By: Dr. Brent Schillinger, Guest Contributor
Quality control measures developed by the Centers for Medicare and Medicaid Services (CMS) seem to be creating an ethical dilemma for some of the sickest patients and their physicians. This dilemma appears to be the case amongst liver transplant candidates based on an observation that has been quantitatively measured in a new nationwide study commissioned by the American College of Surgeons (ACS).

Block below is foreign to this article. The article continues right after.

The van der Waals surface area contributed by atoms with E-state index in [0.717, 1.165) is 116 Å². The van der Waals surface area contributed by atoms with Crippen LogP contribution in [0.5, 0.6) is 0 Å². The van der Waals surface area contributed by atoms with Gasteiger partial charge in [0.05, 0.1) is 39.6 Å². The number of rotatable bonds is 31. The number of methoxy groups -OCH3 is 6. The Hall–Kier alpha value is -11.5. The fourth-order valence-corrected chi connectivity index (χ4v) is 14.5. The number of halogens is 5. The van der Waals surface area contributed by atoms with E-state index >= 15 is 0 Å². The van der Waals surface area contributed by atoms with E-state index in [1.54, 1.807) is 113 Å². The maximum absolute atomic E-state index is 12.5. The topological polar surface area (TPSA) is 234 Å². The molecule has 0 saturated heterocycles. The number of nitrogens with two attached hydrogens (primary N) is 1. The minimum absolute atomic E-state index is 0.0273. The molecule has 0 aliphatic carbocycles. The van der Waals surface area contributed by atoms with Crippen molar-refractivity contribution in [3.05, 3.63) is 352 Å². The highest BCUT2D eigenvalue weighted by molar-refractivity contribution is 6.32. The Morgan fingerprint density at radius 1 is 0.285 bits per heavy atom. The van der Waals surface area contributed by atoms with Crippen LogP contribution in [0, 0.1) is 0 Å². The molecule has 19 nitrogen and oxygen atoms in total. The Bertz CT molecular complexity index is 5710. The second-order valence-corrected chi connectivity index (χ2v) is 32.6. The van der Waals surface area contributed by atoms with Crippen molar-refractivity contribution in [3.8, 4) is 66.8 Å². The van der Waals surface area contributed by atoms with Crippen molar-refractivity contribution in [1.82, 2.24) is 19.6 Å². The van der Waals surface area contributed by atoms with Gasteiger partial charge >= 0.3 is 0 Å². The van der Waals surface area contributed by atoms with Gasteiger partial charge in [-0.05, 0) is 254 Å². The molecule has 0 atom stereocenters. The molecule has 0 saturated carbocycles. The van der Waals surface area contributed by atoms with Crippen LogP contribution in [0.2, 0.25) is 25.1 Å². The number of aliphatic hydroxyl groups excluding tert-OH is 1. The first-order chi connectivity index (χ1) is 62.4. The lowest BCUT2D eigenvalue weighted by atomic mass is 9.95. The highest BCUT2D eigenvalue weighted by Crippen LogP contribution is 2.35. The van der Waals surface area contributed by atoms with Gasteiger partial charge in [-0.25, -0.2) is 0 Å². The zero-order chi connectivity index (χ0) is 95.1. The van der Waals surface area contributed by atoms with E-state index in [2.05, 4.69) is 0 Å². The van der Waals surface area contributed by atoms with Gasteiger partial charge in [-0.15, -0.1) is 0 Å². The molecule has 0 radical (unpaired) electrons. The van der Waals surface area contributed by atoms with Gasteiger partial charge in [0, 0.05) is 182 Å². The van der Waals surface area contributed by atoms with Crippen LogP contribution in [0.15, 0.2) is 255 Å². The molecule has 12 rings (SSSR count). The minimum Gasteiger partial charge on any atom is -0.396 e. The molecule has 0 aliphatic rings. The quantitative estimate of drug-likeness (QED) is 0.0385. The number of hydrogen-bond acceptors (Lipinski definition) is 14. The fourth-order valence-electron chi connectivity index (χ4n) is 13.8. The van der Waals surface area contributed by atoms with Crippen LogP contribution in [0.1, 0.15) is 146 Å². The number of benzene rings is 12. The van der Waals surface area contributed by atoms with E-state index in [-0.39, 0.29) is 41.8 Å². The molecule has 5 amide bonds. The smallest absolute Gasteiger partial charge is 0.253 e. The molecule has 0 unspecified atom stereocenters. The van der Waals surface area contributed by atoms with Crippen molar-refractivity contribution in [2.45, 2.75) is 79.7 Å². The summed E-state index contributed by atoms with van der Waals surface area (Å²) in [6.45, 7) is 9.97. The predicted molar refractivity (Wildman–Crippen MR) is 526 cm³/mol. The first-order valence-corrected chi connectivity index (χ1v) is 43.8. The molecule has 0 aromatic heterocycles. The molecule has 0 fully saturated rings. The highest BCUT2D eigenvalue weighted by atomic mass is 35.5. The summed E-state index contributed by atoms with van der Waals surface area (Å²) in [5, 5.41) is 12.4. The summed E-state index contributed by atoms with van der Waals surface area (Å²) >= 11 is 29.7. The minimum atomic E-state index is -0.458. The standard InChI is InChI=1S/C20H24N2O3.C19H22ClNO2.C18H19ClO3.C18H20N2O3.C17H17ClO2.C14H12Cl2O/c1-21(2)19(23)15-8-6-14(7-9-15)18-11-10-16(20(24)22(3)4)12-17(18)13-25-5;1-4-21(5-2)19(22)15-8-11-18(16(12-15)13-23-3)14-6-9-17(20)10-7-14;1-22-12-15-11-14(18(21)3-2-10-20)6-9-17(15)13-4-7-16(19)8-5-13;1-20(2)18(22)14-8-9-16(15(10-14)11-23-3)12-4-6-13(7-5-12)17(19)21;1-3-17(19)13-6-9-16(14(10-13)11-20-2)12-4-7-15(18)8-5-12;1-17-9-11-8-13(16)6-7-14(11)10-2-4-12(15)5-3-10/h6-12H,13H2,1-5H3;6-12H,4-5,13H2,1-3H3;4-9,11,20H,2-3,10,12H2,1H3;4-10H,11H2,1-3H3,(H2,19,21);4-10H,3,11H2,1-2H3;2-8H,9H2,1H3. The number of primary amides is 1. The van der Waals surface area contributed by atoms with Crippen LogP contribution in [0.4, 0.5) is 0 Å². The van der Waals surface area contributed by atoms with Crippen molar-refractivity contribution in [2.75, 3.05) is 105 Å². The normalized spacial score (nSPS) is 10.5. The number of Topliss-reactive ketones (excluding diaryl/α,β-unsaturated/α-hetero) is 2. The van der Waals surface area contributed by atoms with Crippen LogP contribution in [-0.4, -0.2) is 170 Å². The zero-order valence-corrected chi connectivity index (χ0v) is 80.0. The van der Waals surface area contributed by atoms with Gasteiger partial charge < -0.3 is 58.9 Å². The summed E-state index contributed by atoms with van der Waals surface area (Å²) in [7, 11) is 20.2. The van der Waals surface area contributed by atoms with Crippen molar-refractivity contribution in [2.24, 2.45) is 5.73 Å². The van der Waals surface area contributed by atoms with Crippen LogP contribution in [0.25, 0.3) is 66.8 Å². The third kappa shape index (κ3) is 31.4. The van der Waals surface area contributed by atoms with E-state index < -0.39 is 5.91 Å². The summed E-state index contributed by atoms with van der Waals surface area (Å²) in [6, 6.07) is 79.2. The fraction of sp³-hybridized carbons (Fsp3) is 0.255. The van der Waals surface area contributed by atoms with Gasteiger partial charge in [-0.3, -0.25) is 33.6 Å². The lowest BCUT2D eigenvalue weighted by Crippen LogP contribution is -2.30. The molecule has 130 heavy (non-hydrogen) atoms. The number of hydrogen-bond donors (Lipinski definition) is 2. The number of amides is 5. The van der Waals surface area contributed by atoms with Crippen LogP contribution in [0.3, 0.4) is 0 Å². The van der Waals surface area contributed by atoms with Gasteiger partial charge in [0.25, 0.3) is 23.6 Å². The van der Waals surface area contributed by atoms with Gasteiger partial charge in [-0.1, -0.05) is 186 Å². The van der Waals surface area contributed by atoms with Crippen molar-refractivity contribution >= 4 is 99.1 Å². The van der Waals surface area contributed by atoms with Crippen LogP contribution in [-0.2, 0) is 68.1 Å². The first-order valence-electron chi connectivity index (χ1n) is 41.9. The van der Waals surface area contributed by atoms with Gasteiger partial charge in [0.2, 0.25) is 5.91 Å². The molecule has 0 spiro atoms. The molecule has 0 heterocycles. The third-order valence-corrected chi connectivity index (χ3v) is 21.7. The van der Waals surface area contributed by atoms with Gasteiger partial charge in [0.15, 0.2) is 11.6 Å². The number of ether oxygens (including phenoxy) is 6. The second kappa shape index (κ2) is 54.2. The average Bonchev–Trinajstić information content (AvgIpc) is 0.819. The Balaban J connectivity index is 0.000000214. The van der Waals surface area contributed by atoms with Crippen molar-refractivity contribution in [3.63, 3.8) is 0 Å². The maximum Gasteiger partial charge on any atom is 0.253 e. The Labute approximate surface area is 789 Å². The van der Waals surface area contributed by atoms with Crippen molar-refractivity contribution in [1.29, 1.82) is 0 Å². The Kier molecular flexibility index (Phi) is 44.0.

In 2007, CMS started a new regulatory policy on liver transplants called Conditions of Participation. The policy was intended to encourage safe, high quality transplant services in Medicare-participating facilities. New benchmarks for “quality” were arbitrarily constructed. If the transplant centers were unable to meet the stipulated conditions there were consequences that followed. The patient outcomes were specifically used to categorize a facility as a “good” or “bad” performer. This label of quality could greatly affect the patient and the referring physician confidence, and thus the quantity of referrals, as well as the size of the Medicare payment for services. In fact if the rating was below a certain level, a hospital could actually lose Medicare funding altogether. Continue reading